NEED IMMEDIATE HELP IN AN EMERGENCY?
If you or a loved one is in immediate danger calling 911 and talking with police may be necessary. It is important to notify the operator that it is a psychiatric emergency and ask for police officers trained in crisis intervention or trained to assist people in experiencing a psychiatric emergency.
MENTAL HEALTH CRISIS HOLD INFORMATION
Nevada Rural Hospital Partners, Nevada Hospital Association, & Nevada Statewide Coalition Partnership
The following PDFs contain information on navigating mental health crises in Nevada. Select the following links to view the PDFs:
1-800-950-6264 or email@example.com
The NAMI HelpLine can be reached Monday through Friday at 10 AM–6 PM EST.
The NAMI HelpLine is a free, nationwide peer-support service providing information, resource referrals, and support to people living with a mental health condition, their family members and caregivers, mental health providers, and the public. HelpLine staff and volunteers are experienced, well-trained, and able to provide guidance.
- They understand, many from their own experiences, listen, and offer support.
- They are informed on NAMI Programs, NAMI Support Groups, and locate your local NAMI Affiliate.
- They are trained to help identify the best resource options for your individual concern.
- They are knowledgeable and a source of accurate information about relevant topics.
- They care.
Crisis Text Line
Text NAMI to 741-741
Connect with a trained crisis counselor to receive free, 24/7 crisis support via text message.
NATIONAL SUICIDE PREVENTION LIFELINE
NATIONAL DOMESTIC VIOLENCE HOTLINE
Trained expert advocates are available 24/7 to provide confidential support to anyone experiencing domestic violence or seeking resources and information. Help is available in Spanish and other languages.
NATIONAL SEXUAL ASSAULT HOTLINE
Connect with a trained staff member from a sexual assault service provider in your area that offers access to a range of free services. Crisis chat support is available at Online Hotline. Free help, 24/7.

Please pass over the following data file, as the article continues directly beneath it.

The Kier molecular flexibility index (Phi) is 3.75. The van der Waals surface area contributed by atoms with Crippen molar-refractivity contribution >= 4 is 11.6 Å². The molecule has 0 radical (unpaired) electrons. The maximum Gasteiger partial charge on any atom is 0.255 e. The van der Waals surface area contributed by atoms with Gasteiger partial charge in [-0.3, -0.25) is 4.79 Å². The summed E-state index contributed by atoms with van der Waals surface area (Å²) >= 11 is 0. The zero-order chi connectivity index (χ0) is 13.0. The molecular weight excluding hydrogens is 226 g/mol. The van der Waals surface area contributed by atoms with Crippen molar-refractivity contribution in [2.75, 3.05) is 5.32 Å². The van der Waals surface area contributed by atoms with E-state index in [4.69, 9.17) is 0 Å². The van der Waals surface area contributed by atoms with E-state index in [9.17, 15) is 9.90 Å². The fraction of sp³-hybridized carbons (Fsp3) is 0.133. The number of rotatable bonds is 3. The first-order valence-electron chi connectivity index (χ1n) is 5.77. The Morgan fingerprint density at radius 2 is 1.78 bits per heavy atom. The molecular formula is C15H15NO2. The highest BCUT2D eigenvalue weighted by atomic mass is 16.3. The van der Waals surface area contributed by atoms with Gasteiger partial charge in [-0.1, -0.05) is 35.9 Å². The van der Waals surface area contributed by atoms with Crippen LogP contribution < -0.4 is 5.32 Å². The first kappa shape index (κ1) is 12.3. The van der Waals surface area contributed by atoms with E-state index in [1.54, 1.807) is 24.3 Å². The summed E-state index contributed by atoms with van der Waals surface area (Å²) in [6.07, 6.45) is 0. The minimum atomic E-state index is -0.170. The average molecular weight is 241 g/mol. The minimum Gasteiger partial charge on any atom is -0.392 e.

NATIONAL CENTER FOR PTSD
Service of the Department of Veterans Affairs providing resources to individuals, family members, and providers on combat and non-combat-related PTSD. Information includes types of trauma, treatment options, coping mechanisms, related problems. The website maintains a “Find a Therapist” finder. Offers a Helping a Family Member Who Has PTSD page in Spanish on its website
THE SIDRAN INSTITUTE
1-410-825-8888 ext. 102
“Go-to” resources for PTSD-related conditions, including DID, dual diagnosis, self-injury, and suicide. Help Desk locates in-person support groups for people who have experienced trauma. Provides educational programming, resources for treatment, support, and self-help.
AMERICAN ASSOCIATION OF SUICIDOLOGY
National clearinghouse and directory for suicide resources, statistics, etc. Maintains an in-person support group finder for both attempts and loss survivors of suicide.
AMERICAN FOUNDATION FOR SUICIDE PREVENTION
Offers referrals to in-person support groups and mental health professionals for those having thoughts of suicide, those who have lost someone to suicide, and those who have attempted suicide; offers resources on loss; suicide prevention information.
THE BUDDY PROJECT
Aims to prevent suicide and to provide self-harm alternatives by pairing people through social media as buddies and raising awareness for mental health.
Crises and Suicide
Boys Town National Hotline
American Addiction Centers Resource
SAMHSA’s National Helpline
National Drug Helpline
National Domestic Violence Hotline
Childhelp National Child Abuse Hotline
A digital panic button service that connects users immediate support via text, phone call, or GPS location when struggling to reach out. The app features a large, red button that can be activated to let close friends, family, and their support network know help is needed. When users hit the digital panic button, a message along with their current GPS location is sent to their contacts. The message reads: “Hey, I’m not OK! Please call, text, or come find me.”